Phases of DIC


Disseminated intravascular coagulation is typically initiated by lipopolysaccharide (LPS)- or proinflammatory cytokine-induced upregulation of TF expression on monocytes and likely endothelial cells in sepsis due to gram negative bacteria. Tissue factor can also be expressed and released by other cells including platelets and eosinophils, but monocytes are thought to be the main source of TF in bacterial sepsis. In cancer, constitutive expression of TF on cancer cells and induction of TF on monocytes by proinflammatory cytokines is the likely trigger of DIC (not shown). Monocyte- or cancer-surface TF, FVIIa, and FXa form an active complex which generates thrombin. Bacteria, via release of long chain polyphosphates, or induction of tissue injury, inflammation, or NETosis, can also initiate DIC through activation of FXII. Bacteria can also activate platelets, promoting release of polyphosphates and procoagulant activity, via toll-like receptors (particularly TLR4, not shown). Endothelial injury, via release of long strings of von Willebrand factor, can capture and potentially activate circulating platelets in conditions associated with endothelial injury, providing a nidus for thrombin formation. Release of damage-associated molecular patterns (DAMPs, e.g. cell-free DNA) from injured tissues (including endothelial cells), inflammatory cells (via NETosis) or cancer can similarly trigger DIC via FXII and potentially other mechanisms (e.g. upregulation of TF by high-mobility group box protein 1, a nuclear associated inflammatory cytokine).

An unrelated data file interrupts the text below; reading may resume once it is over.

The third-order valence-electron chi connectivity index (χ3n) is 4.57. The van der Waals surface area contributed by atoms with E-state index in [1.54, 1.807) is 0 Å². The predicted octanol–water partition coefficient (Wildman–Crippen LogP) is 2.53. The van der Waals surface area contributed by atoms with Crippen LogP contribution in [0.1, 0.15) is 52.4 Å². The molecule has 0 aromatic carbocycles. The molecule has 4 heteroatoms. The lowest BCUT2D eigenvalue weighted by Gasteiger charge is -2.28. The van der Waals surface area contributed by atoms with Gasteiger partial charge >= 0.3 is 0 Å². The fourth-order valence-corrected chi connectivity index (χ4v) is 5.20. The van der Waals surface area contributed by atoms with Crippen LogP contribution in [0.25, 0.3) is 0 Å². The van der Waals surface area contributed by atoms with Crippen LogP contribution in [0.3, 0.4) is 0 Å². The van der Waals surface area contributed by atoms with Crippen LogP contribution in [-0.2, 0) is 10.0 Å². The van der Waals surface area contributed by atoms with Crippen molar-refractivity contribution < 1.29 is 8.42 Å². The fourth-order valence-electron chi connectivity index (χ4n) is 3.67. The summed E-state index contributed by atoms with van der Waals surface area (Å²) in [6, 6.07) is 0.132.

In early, non-overt DIC, inhibitors such as activated protein C (APC), antithrombin (AT) and tissue factor pathway inhibitor (TFPI), control the activated hemostatic system. If inhibitory mechanisms become overwhelmed, then thrombin amplifies its own production, simultaneously inhibiting fibrinolysis via thrombin-activatable fibrinolytic inhibitor (TAFI), resulting in microvascular thrombosis (progression/maintenance phase). This is now the hypercoagulable or thrombotic phase of overt DIC. Procoagulant extracellular vesicles (EVs) shed from thrombin-activated platelets and other cells, as well as DNA in extracellular traps, provide a negatively charged surface that supports systemic coagulation complex assembly, which is now longer held in check by inhibitors, which are rendered deficient or dysfunctional from DAMPs, liver injury, pro-inflammatory cytokines and neutrophil proteases. Systemic thrombin production is also mediated by distant endothelial injury and dysfunction from microvascular thrombi, inflammatory mediators and histones. Inhibition of fibrinolysis via endothelial release of plasminogen activator inhibitor-1 (PAI-1), bacterial and platelet polyphosphates, DAMPs and neutrophil protease cleavage of plasminogen promotes persistence of thrombi. In the maintenance/pgroression phase, crosstalk between activated coagulation factors and platelets, such as through protease-activated receptor (PAR) signaling, potentiates the inflammatory response, including NETosis and release of proinflammatory cytokines from monocytes. The depletion of anti-inflammatory coagulation inhibitors further facilitates inflammation thereby maintaining the inflammation-DIC cycle. As coagulation factors are cleaved or consumed (along with platelets), DIC may shift to an overt hemorrhagic or hypocoagulable phase. This phase of DIC may also occur if profibrinolytic forces dominate, such as through PAI-1 cleavage PAI-1, FXII-, kallikrein-, protease-mediated cleavage of plasminogen to plasmin and release of tissue- (tPA; stimulated by bradykinin or endothelial injury) or urokinase-type plasminogen activators (uPA).